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Business Observer Friday, Feb. 12, 2016 6 years ago

Commercial Real Estate Profile: Carlton Lloyd

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Carlton Lloyd has been the managing director of Integra Realty Resources' Naples office since 2009, but he keeps tabs on Florida's commercial real estate market beyond Collier and Lee counties as a partner in the firm's Orlando and Miami offices, as well.
by: Kevin McQuaid Commercial Real Estate Editor

Carlton Lloyd
Senior Managing Director, Integra Realty Resources-Southwest Florida
Naples

Carlton Lloyd has been the managing director of Integra Realty Resources' Naples office since 2009, but he keeps tabs on Florida's commercial real estate market beyond Collier and Lee counties as a partner in the firm's Orlando and Miami offices, as well. Lloyd, who has been with Integra and its predecessor, Appraisal Research Corp., for two decades, oversees 45 employees. In addition to appraisal work, Integra offers consulting services, market studies, real estate research and valuations.

With all the growth in the retail and restaurant sectors, why hasn't more traditional strip center development occurred this cycle in and around Naples?
In Collier County in particular, there are a few reasons why there's been a dearth of development of traditional retail. There is some of that going on, I should point out. Publix is working to build a new store on Randall Boulevard here and Kite Development is putting a project together they're calling Tamiami Crossing, a power center. So there is some more traditional retail development ongoing.

But the common thread among the new projects is they are all outlying additions, on the fringe of existing developments. They're not near the beaches or in existing towns, and I think that speaks to a lack of quality sites in established areas for larger centers. So instead, you're seeing what retail is coming on line occur in the form of mostly build-to-suit projects.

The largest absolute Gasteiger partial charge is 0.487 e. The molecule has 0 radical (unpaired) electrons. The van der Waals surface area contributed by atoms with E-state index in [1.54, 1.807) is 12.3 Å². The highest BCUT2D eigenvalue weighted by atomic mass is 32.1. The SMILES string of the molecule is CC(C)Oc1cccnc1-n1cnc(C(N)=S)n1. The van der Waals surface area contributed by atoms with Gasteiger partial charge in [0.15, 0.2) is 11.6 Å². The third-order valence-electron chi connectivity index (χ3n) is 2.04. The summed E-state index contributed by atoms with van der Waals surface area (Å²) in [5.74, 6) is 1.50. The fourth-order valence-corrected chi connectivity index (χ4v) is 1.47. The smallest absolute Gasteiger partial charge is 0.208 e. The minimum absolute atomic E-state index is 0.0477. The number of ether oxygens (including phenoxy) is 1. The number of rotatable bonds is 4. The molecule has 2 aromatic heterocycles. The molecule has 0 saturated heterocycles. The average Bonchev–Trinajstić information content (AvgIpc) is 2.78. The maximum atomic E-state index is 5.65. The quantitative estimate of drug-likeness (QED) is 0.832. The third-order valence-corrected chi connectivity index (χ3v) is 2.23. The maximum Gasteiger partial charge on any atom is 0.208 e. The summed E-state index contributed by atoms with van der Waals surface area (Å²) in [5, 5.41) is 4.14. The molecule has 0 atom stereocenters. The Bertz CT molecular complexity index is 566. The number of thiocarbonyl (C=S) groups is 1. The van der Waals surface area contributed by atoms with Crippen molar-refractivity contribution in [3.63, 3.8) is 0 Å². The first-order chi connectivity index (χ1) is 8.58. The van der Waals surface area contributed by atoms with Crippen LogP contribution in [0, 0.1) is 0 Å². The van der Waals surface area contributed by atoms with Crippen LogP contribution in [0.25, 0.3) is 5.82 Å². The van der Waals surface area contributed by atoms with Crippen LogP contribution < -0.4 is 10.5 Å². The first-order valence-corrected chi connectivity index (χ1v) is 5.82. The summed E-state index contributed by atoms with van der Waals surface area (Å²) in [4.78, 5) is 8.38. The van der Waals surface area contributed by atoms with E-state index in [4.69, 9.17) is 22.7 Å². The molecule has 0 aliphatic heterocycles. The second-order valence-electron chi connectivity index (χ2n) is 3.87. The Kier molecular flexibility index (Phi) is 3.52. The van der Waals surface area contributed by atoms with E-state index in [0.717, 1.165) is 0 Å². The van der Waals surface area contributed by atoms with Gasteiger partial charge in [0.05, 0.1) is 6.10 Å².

The discount grocer Aldi and Bed, Bath & Beyond are both doing projects like this, standalone projects on Naples Boulevard. I think some developers see these types of projects as more attractive because they don't have to worry about leasing an entire center and vacancies. And ultimately those projects have a better ability to be traded as a net-lease asset, which typically trade at lower cap rates than a typical strip center.

Compared with other sectors, why have office investment and development lagged in Naples?
The office segment in Naples was probably the hardest hit segment of all of the four major commercial real estate asset classes during the recession, and I think to a degree we're still absorbing that excess inventory. Vacancy rates have come down, but they're still in the 9% range, and that figure doesn't reflect what shadow inventory may be out there.

A lot of office users in the Lee and Collier area prior to the recession might have occupied say 5,000 square feet with between 20 and 30 workers in that space. Now, that same business might occupy the same gross amount of space but it has only 15 to 20 workers. Businesses are hiring more workers and eventually that will drive new development, but we're still a long way from there, I'm afraid. And the national trend, which we're seeing play out here in Naples as well, is that workers are generally occupying fewer square feet than ever before. A lot of that is the result of technology, so it's taking markets longer to absorb office space as a result.

Naples' industrial market has recovered with rising rental rates, decreased vacancies and heightened demand. And yet, to date, very little new inventory has been added to the market. Why?
The industrial market here, interestingly, is the one sector that is truly hot. Smaller condo spaces are just killing it, even while there's not been a lot of construction occurring. The Runway Business Park, near the Naples Airport, has been built, but it's flex space that's mainly being marketed to, and used by, car owners looking for storage. The reason the industrial market in Naples crashed so hard the last decade is because it's mainly utilized by construction-oriented service workers. That's largely why the sector is back in vogue now. I think we will see some product before long go in for planning and permitting, and if so, I think they'll just make it in time for this cycle, cause there's a feeling that we're nearing, or close to, the top of the cycle now.

Is there concern in that some renters will be unable to afford the new multifamily developments?
Multifamily remains a big question. I see why it's such an attractive asset class right now for developers: The vacancy rate is almost zero, and that's prompted a lot of new product to come online. But yeah, at some point we'll hit a breaking point where rates become unaffordable to many...

...Lee and Collier counties have about 5% to 10% worth of inventory coming online, which should push the vacancy rate to a more normalized figure. As a result, some owners may have to lower prices somewhat.

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